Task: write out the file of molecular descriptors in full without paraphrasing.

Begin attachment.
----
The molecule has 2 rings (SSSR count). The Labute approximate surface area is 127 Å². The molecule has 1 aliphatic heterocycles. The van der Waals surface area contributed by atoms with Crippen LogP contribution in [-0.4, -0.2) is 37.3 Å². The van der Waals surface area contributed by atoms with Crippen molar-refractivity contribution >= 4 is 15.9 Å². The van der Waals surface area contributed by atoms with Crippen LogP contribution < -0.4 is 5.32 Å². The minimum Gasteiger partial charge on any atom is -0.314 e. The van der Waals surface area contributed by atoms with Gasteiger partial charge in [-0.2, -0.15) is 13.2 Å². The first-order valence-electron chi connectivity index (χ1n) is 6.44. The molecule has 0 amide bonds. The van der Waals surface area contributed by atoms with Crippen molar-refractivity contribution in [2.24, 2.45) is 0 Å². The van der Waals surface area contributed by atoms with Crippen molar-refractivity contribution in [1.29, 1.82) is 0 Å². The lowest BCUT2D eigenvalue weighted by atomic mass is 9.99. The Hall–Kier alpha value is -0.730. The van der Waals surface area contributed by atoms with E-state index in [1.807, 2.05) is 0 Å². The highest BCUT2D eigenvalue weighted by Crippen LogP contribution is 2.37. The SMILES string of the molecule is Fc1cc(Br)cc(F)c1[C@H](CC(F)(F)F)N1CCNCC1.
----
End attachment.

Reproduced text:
The molecule has 2 rings (SSSR count). The Labute approximate surface area is 127 Å². The molecule has 1 aliphatic heterocycles. The van der Waals surface area contributed by atoms with Crippen LogP contribution in [-0.4, -0.2) is 37.3 Å². The van der Waals surface area contributed by atoms with Crippen molar-refractivity contribution >= 4 is 15.9 Å². The van der Waals surface area contributed by atoms with Crippen LogP contribution < -0.4 is 5.32 Å². The minimum Gasteiger partial charge on any atom is -0.314 e. The van der Waals surface area contributed by atoms with Gasteiger partial charge in [-0.2, -0.15) is 13.2 Å². The first-order valence-electron chi connectivity index (χ1n) is 6.44. The molecule has 0 amide bonds. The van der Waals surface area contributed by atoms with Crippen molar-refractivity contribution in [2.24, 2.45) is 0 Å². The van der Waals surface area contributed by atoms with Crippen molar-refractivity contribution in [1.29, 1.82) is 0 Å². The lowest BCUT2D eigenvalue weighted by atomic mass is 9.99. The Hall–Kier alpha value is -0.730. The van der Waals surface area contributed by atoms with E-state index in [1.807, 2.05) is 0 Å². The highest BCUT2D eigenvalue weighted by Crippen LogP contribution is 2.37. The SMILES string of the molecule is Fc1cc(Br)cc(F)c1[C@H](CC(F)(F)F)N1CCNCC1.